The crystal structure of biotite-1M from Bancroft, Ontario, with the formula: (K1.96Na0.13Ca0.01)(Mg3.15Fe2.592+Ti0.17Mn0.09)(Si5.98Al1.92Ti0.10)O20[(OH)1.47F1.98], was determined by Rietveld refinement using high-resolution neutron powder diffraction at in situ temperatures ranging from 20 to 900°C. The room-temperature structure of the samples heated to between 400 and 900°C using an electric furnace in air was also refined. The crystal structures were refined to an RP of 2.98–5.06% and Rwp of 3.84–6.77%. For the in situ heating experiments in a vacuum, the unit-cell dimensions increased linearly to 600°C. The linear expansion coefficient for the c axis was 1.65–10−5°C−1, while those for the a and b dimensions were 4.44–10−6°C−1 and 5.21–10−6°C−1, respectively. Accordingly, the increase in the unit-cell volume up to 600°C occurred mainly along the c axis, resulting from the expansion in the K coordination sphere along that direction. Results for all K–O bonds were analyzed in terms of the lattice component and an inner component of the structural strain. The ditrigonal distortion decreased (3.76° at 20°C to 1.95° at 600°C) with temperature, because the shorter bonds expanded and the longer bonds contracted. The increase in the interlayer separation and the decrease in the interlayer octahedral flattening angle confirmed that the c-dominated expansion occurred in the interlayer region. In the case of the ex situ-heated samples, the cell dimensions decreased sharply at temperatures over 400°C. The octahedral sheet thickness and mean <M–O> distance decreased linearly due to oxidation of octahedral Fe. However, the interlayer separation and mean <K–O> distance decreased at temperatures over 400°C. At 400°C, dehydroxylation began to increase and interlayer regions became more constricted. The overall cell parameters decreased rapidly with increasing temperatures due to dehydroxylation. The large inner strain components in the K–O bonds also resulted in an increase in the considerable ditrigonal distortion (3.57° at 400°C to 6.15° at 900°C).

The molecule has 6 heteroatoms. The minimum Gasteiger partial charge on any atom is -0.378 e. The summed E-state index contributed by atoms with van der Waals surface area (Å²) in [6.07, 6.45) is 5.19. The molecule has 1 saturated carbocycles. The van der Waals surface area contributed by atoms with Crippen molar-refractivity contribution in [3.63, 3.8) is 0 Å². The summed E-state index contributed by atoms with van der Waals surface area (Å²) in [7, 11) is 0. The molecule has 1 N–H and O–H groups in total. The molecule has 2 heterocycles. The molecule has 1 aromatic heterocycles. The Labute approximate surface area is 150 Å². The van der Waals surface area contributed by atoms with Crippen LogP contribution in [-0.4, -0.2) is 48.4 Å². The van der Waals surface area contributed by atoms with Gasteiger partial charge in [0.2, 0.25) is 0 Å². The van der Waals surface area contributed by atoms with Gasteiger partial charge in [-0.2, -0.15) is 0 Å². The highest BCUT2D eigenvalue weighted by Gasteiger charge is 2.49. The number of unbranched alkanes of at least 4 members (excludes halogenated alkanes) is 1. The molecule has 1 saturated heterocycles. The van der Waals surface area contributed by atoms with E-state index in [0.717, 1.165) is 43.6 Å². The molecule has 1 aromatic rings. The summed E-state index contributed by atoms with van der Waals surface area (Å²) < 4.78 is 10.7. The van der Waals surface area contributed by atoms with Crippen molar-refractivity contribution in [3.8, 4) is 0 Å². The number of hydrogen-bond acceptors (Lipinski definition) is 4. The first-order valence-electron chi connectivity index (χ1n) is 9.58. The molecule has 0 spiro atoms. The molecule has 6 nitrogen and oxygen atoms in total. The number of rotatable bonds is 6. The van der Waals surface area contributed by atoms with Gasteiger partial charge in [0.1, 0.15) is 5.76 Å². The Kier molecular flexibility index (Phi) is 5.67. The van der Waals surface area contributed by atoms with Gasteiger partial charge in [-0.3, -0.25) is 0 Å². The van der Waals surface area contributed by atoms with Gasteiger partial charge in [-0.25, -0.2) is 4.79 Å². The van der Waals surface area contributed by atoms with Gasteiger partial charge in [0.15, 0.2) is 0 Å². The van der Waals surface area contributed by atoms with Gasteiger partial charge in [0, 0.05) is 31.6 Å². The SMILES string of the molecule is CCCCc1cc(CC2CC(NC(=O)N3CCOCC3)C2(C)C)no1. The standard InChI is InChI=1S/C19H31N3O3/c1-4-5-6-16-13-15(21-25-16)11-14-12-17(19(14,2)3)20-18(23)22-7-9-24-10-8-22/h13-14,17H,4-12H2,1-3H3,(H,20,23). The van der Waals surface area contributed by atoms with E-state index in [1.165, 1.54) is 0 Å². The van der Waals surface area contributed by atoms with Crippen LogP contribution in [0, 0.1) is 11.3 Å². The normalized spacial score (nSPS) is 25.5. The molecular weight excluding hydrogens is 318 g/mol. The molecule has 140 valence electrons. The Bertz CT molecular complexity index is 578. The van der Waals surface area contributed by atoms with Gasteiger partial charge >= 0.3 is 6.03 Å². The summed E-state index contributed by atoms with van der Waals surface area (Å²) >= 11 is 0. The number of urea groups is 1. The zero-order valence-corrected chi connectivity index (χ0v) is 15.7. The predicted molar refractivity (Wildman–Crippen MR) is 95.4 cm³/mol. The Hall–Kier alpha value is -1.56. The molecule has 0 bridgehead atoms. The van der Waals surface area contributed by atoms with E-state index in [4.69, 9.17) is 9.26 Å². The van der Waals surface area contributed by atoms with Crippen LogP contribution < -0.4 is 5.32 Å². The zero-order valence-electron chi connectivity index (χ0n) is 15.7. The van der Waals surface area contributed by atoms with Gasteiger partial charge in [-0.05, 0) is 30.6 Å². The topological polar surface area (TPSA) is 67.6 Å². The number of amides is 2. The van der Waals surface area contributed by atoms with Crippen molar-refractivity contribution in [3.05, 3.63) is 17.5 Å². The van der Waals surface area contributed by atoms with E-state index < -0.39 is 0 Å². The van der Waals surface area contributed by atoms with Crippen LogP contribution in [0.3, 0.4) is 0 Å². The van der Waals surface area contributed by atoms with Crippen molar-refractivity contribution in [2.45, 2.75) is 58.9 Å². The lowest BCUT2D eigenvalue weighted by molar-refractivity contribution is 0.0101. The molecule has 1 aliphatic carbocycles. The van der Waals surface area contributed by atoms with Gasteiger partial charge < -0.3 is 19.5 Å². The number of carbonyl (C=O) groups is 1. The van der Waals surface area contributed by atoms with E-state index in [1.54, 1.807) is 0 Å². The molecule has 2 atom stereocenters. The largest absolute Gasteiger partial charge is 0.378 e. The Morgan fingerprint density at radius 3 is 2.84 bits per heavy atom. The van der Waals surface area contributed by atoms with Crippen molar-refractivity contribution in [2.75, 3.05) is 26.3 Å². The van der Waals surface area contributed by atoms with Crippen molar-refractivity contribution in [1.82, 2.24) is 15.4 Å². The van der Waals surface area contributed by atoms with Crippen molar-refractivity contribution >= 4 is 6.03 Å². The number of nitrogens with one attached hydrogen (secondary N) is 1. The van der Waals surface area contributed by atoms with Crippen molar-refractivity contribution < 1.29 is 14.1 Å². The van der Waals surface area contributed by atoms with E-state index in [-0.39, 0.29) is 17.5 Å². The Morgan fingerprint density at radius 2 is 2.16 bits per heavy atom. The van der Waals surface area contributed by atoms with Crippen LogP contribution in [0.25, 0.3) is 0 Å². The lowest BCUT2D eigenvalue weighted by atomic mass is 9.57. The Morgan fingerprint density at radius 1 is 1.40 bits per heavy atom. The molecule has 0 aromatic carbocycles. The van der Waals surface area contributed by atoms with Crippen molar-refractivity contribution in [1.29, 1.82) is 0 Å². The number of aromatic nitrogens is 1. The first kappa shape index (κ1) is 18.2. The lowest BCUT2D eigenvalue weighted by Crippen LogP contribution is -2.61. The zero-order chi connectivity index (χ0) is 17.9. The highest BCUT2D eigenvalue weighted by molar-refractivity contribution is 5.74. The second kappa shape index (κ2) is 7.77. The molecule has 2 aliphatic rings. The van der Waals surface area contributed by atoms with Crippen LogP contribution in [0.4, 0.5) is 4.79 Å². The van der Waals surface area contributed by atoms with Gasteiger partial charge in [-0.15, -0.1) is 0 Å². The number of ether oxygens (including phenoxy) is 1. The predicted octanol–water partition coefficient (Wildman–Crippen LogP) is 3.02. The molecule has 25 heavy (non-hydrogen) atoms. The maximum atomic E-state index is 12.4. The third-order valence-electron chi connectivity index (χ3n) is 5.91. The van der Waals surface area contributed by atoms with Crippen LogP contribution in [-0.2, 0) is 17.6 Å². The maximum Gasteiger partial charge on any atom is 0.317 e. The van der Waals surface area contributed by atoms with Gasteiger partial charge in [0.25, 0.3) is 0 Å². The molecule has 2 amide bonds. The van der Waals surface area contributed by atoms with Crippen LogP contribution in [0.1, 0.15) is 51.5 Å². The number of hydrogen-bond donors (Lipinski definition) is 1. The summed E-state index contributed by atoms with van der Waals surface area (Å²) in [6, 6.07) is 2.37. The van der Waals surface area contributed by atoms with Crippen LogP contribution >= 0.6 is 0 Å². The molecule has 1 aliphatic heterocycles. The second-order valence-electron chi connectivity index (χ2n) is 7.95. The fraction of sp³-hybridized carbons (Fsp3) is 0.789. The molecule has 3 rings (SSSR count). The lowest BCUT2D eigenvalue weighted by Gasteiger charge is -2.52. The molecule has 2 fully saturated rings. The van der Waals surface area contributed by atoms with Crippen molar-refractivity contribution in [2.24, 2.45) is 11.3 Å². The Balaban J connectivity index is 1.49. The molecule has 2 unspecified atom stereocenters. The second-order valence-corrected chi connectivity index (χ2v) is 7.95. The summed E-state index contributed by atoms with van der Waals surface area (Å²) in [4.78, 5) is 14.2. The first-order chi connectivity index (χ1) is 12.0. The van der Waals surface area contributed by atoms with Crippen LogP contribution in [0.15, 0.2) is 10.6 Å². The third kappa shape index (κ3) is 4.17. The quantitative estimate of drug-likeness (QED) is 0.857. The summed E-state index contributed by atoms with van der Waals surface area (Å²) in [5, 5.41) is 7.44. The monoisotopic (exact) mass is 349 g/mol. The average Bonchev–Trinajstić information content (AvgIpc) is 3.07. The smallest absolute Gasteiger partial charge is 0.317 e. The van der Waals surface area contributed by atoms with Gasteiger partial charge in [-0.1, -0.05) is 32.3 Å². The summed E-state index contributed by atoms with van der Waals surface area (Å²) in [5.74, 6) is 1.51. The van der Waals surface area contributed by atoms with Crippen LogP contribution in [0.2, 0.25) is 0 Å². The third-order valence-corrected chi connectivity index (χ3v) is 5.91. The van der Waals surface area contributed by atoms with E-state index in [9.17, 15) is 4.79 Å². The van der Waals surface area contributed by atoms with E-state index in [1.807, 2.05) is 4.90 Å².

You do not currently have access to this article.